18 Sep Mental Health Issues and Seniors
The numbers are staggering: according to the Centers for Disease Control, 20 percent of those 55 years or older experience some sort of mental health issue, whether it be anxiety, severe cognitive impairment or mood disorders like depression and bipolar disorder. Older men have the highest rates of suicide of any age group at 45.23 per 100,000 compared with 11.01 per 100,000 for the overall population, and mental health issues are often implicated as a factor.
And a recent Institute of Medicine report shows similar statistics—one in five older adults in the United States have a mental health or substance use problem.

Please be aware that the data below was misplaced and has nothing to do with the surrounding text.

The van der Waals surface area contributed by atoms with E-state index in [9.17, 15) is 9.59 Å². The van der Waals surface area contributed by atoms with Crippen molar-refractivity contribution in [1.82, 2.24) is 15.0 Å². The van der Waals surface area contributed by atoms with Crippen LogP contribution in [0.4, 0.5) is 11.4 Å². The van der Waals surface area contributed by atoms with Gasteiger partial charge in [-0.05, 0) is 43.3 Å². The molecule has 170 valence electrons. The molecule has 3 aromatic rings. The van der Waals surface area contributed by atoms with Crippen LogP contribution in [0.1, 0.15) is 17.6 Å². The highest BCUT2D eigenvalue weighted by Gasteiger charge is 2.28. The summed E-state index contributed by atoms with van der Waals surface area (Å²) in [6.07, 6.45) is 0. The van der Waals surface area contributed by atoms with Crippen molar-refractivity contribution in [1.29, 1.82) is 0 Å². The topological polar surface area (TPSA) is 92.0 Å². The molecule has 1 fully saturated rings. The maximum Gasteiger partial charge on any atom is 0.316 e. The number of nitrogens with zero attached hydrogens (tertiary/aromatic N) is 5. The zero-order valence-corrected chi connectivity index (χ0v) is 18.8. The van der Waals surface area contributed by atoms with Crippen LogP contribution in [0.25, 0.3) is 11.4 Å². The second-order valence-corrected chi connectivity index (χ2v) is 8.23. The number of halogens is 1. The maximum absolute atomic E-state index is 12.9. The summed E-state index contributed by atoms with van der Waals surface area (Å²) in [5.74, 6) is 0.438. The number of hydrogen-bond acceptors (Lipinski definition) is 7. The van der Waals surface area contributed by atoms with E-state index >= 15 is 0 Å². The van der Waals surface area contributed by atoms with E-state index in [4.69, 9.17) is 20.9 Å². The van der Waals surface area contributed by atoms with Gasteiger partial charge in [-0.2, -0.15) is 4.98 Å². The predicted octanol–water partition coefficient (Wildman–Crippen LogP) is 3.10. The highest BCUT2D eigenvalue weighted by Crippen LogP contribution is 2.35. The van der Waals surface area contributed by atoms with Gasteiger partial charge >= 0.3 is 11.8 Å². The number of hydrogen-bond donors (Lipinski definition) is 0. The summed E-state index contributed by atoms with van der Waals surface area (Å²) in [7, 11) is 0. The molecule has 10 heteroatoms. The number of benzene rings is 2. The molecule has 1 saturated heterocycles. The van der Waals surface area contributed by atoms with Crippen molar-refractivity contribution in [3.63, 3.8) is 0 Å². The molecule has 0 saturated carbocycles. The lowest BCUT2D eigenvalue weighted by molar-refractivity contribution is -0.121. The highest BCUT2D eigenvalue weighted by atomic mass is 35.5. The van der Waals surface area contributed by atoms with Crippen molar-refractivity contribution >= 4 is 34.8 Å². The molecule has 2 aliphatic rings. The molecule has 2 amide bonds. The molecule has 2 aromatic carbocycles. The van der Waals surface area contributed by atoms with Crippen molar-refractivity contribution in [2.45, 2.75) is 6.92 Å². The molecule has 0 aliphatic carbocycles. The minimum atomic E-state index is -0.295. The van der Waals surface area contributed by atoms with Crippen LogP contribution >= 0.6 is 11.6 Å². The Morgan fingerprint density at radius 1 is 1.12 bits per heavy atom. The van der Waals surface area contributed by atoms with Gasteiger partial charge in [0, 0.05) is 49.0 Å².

Below are 10 tips for caregivers to recognize mental health issues in elders, for elders seeking help and links to SAMHSA’s (Substance Abuse and Mental Health Services Administration) many resources:
- Watch for these common signs of mental health problems: social withdrawal, inability to cope with daily problems and activities, excessive fear, worries and anxieties, dramatic changes in eating or sleeping habits, confused thinking or prolonged depression.
- Watch for these physical signs of substance use disorders: sudden weight loss or gain, slurred speech and changes in appetite and sleeping patters; behavioral signs such as unexplained financial problems, sudden change in friends and declining performance at work; and psychological changes such as sudden mood swings, lack of motivation, and feelings of fear, anxiety and paranoia.